Bristol, Libertarian Education, 2004

Considering Children

David Gribble
London, Dorling Kindersley, 1985

Real Education : Varieties of Freedom

David Gribble
Bristol, Libertarian Education, 1998


David Gribble
Bristol, Libertarian Education, 2004

Worlds Apart

David Gribble
Libertarian Education

A Pilot Study to Evaluate the Impact of the Student Participation Aspects of the Citizenship Order on Standards of Education in Secondary Schools

D Hannam
London, CSV, 2001
online at

How Children Fail

John Holt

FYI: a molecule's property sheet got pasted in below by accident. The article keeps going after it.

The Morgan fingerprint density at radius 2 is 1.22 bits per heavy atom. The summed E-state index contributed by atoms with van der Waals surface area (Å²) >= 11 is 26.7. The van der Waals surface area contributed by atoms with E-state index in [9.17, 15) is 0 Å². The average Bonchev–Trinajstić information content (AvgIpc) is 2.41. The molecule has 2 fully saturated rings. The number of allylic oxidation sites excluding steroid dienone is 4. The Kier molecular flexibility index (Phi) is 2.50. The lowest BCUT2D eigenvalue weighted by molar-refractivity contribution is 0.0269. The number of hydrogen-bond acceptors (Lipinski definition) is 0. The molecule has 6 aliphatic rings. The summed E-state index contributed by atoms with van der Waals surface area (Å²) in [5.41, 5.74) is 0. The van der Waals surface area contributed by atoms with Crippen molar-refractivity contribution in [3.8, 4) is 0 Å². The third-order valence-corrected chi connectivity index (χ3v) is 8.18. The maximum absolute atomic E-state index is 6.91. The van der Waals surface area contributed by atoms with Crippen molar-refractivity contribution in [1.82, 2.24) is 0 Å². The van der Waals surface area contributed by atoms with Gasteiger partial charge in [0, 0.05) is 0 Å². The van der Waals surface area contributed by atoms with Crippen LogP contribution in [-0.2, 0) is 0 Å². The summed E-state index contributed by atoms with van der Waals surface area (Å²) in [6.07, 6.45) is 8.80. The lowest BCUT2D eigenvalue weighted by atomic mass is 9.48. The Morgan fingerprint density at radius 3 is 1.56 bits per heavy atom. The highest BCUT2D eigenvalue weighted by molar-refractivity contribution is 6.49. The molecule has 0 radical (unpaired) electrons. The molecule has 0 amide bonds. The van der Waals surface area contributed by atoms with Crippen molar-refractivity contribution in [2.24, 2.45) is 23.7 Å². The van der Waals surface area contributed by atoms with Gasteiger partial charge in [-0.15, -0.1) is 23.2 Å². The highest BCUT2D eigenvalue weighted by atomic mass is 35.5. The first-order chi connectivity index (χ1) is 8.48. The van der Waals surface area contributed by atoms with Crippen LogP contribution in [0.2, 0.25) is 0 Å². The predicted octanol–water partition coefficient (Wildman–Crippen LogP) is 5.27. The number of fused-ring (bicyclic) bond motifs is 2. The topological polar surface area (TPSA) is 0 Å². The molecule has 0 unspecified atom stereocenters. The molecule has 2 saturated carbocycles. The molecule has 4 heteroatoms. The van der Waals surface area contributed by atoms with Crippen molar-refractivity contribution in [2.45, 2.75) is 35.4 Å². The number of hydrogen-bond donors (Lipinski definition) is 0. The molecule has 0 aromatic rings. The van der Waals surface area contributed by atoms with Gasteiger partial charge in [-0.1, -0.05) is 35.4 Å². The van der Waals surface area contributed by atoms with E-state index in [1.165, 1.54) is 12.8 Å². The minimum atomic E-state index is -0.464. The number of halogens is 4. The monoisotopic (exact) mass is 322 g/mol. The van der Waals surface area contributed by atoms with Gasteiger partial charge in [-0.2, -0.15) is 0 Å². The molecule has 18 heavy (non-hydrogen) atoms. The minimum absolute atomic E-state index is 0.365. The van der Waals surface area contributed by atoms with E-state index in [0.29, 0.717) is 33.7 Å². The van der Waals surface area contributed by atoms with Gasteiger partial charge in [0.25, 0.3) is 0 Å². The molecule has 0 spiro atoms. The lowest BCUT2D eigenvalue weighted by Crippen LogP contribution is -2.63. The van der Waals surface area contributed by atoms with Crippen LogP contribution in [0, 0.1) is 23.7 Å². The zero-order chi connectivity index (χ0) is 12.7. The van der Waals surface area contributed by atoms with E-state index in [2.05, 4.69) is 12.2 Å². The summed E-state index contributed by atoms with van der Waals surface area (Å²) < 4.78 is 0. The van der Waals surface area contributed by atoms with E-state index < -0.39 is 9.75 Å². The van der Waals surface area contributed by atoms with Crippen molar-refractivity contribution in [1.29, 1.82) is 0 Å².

London, Pelican Books, 1969

A Book about Prestolee School and its Headmaster EF O'Neill

Gerard Holmes
London, Faber and Faber, 1952
This book is downloadable from vidyaonline (see above)

Freedom to Learn

Carl and Freiberg Rogers, H. Jerome
New Jersey, Merrill, 1994

The Enquiring Classroom

Stephen Rowland
Brighton, Falmer Press, 1984

No Master High or Low: Libertarian Education and Schooling

John Shotton
1890 - 1990. Bristol, Libertarian Education, 1993

The Barns Experiment

David Wills
London, Allen and Unwin, 1945

Throw away thy Rod

David Wills
London, Gollancz, 1960

More articles by David Gribble